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Suns’ depth, versatility on wing provides fascinating rotation dynamic

Phoenix Suns' Josh Jackson is defended by Golden State Warriors' Kevin Durant during the second half of an NBA basketball game Sunday, April 1, 2018, in Oakland, Calif. (AP Photo/Marcio Jose Sanchez)

FLAGSTAFF, Ariz. — Take a walk across the Phoenix Suns’ roster and you are going to have a tough time keeping your balance.

There’s little to no experience at point guard. The center rotation goes from a rookie to a 17-year veteran.

The most variance lies at small forward, where there are four quality players who should all earn legitimate playing time while providing different and unique skills.

Trevor Ariza has been one of the better perimeter defenders in the NBA this past decade and shoots a high volume of threes (6.5 a game in four years with Houston) that he makes at a good rate (35.2 percent in those four seasons).

Josh Jackson is coming off a strong second half of his rookie season. He’s the best slasher on the team, the most athletic wing of the four and is the team’s most aggressive defender.

Rookie Mikal Bridges is the best shooter on the Suns outside of Devin Booker, and if he meets his pre-draft expectations, he will make at least one All-Defense team at some point in his career.

Fifth-year player T.J. Warren is an efficient scorer, and while limited in areas such as shooting and defense, has his own strong quirks like his nose for the ball that racks up buckets on cuts and offensive rebounds.

There’s a challenge there for first-year head coach Igor Kokoskov to find all four names good minutes, but it sounds like the Suns are embracing what they will need to do with their rotations to get everyone involved.

“One of the things we’ve talked about is being creative with our wings,” general manager Ryan McDonough said at the team’s media day on Monday.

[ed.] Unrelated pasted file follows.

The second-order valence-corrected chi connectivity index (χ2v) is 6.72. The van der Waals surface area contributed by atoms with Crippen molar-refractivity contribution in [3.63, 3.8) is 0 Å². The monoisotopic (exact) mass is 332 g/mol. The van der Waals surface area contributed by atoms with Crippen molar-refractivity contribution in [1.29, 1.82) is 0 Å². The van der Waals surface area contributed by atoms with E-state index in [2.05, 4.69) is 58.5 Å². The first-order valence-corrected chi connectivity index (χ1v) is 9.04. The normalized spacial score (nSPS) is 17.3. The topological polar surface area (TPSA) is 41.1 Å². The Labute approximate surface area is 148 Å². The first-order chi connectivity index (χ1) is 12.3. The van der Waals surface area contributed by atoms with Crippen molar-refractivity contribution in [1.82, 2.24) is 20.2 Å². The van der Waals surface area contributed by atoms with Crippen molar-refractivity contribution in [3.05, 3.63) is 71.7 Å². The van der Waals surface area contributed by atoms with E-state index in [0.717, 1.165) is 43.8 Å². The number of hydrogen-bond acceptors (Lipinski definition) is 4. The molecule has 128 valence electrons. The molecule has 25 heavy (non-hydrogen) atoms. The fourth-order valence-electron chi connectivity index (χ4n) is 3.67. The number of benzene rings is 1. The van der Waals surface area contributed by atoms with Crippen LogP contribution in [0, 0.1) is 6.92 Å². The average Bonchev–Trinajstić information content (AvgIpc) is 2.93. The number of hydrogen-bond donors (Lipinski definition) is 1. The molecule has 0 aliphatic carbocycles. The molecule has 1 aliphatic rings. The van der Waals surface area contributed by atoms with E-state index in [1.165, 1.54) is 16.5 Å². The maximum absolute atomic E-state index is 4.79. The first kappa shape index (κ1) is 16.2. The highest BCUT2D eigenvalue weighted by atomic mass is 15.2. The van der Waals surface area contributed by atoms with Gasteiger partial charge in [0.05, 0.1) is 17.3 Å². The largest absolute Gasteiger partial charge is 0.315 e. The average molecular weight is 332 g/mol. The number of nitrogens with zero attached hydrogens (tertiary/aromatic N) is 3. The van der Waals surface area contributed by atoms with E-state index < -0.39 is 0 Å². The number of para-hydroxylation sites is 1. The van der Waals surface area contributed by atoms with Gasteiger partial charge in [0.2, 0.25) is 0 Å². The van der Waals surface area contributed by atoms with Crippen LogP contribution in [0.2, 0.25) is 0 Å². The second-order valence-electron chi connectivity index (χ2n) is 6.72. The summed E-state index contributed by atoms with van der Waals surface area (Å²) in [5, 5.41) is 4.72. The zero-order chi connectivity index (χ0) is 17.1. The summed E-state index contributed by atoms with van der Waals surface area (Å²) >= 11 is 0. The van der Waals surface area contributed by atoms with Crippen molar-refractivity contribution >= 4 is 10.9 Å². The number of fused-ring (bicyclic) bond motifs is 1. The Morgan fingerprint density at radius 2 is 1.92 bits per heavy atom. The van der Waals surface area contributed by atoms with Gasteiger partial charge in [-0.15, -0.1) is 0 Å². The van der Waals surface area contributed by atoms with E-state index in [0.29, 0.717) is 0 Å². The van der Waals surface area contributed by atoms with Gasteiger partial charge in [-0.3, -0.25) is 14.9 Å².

“Even if we might not have a traditional, established point guard, [Kokoskov] and his staff have been thinking of creative ways to get the ball moving side-to-side and get it in the hands of our playmakers.”

That’s reliant on Kokoskov’s system, one predicated on ball and player movement. It’s also leaning on the current trends in the NBA.

“Our wings have positional versatility,” McDonough said. “Most of them can play two positions.”

This is something that will become the signature trait of the team based on what Kokoskov has said about his coaching philosophies.

“My job as a coach is to adapt and adjust to the personnel I have,” Kokoskov said Monday.

Automatically, the first thought is the offensive dynamic, one his players seem to be a fan of.

“Just constant movement,” Warren said Monday of the system. “The ball is finding the right guy down the floor every time and the [ball’s] not really sticking.”

The other side of the court, however, is what has Ariza the most excited about the potential lineup combinations.

“Especially on the defensive end with the length that we have,” Ariza said Thursday of the group playing together. “Definitely could be an issue for teams on the defensive end.”